Sue Campbell has paid tribute to the impact and foresight of the Women’s Football Association [WFA] on the 50th anniversary of its formation.
On 1 November 1969 representatives from 44 clubs attended the inaugural meeting of the Ladies Football Association of Great Britain at Caxton Hall, London, which shortly after became known as the Women’s Football Association, assuming responsibility for overseeing all aspects of the amateur women’s game in England.
The anniversary of the WFA comes just a week before England Women take on Germany in front of a sell-out crowd at Wembley Stadium; a striking illustration of the incredible progress that has been made over the past 50 years.
Baroness Campbell, The FA’s director of women’s football, said: “There is no doubt whatsoever that we wouldn’t be where we are today without the dedication and hard work of the Women’s Football Association in a very difficult climate that made the progression of the women’s game hugely challenging.
“Thanks in large part to their considerable efforts we now enjoy levels of participation, engagement, recognition and support which means we are set to see more than 80,000 fans supporting the England Women’s team at our national stadium next week.
“I’m delighted too that we have the opportunity to celebrate next Saturday’s occasion in the company of many of England’s former players.
“The fact that the game will be watched by a sell-out crowd – and by hundreds of thousands more watching on television – is testament not just to the work that we are doing now, but crucially to the work that so many others did to pave the way in England for the development of the game.”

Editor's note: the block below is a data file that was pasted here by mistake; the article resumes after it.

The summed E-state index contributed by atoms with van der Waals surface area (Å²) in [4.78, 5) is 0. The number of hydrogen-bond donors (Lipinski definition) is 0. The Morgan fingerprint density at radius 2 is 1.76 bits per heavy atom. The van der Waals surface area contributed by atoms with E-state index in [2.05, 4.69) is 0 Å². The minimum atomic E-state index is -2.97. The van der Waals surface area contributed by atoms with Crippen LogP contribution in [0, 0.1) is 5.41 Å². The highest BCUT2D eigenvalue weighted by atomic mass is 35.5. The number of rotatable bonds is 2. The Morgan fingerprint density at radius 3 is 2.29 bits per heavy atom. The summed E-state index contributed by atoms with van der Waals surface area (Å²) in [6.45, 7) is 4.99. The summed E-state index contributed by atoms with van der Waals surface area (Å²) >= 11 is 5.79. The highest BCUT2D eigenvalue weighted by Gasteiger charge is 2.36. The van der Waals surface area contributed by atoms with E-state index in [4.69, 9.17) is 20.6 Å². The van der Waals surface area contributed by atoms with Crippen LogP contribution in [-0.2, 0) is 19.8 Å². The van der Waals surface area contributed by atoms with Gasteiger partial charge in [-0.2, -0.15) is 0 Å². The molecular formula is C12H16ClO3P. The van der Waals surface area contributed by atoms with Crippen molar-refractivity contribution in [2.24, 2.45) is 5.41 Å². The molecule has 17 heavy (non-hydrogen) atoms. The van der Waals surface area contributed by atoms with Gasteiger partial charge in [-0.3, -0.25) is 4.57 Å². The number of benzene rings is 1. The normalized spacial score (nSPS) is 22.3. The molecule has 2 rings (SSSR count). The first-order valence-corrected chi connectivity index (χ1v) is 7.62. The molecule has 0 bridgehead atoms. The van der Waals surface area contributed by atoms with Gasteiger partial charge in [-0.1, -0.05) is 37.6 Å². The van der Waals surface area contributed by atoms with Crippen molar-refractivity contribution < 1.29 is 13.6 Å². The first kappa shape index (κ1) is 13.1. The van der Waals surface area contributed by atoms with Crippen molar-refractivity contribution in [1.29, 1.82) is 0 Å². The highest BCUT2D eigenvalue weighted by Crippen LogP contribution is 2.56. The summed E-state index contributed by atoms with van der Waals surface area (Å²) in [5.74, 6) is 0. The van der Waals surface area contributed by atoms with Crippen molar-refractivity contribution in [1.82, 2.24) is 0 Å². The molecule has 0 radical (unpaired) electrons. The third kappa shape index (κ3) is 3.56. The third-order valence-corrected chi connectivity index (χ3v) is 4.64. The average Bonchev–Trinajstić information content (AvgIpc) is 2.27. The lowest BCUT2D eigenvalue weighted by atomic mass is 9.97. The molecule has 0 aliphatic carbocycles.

Shortly after the formation of the WFA plans were put in place for a national cup competition, with early rounds taking place regionally in eight groups, culminating in the final played at London’s Crystal Palace National Sports Stadium. This was the early forerunner to what is now the Women's FA Cup.
By the early 1970s the Football Association finally lifted its ban on women playing football on the grounds of its affiliated clubs. In 1983 the WFA was affiliated to the Football Association and, in September 1991, the WFA established a women's national league comprised of 24 clubs.
However, it wasn’t until June 1993 that The FA took over the management and co-ordination of the women’s game.
In the lead up to the 50th anniversary The FA presented a special award to WFA founder member Patricia Gregory at the Women’s Football Awards in June, in recognition of the dedication and exhaustive commitment of the members of the WFA to the development of the women’s game in England.
Baroness Campbell added: “It was an honour earlier this year to present Patricia with the recognition she and all the members of the WFA truly deserve.”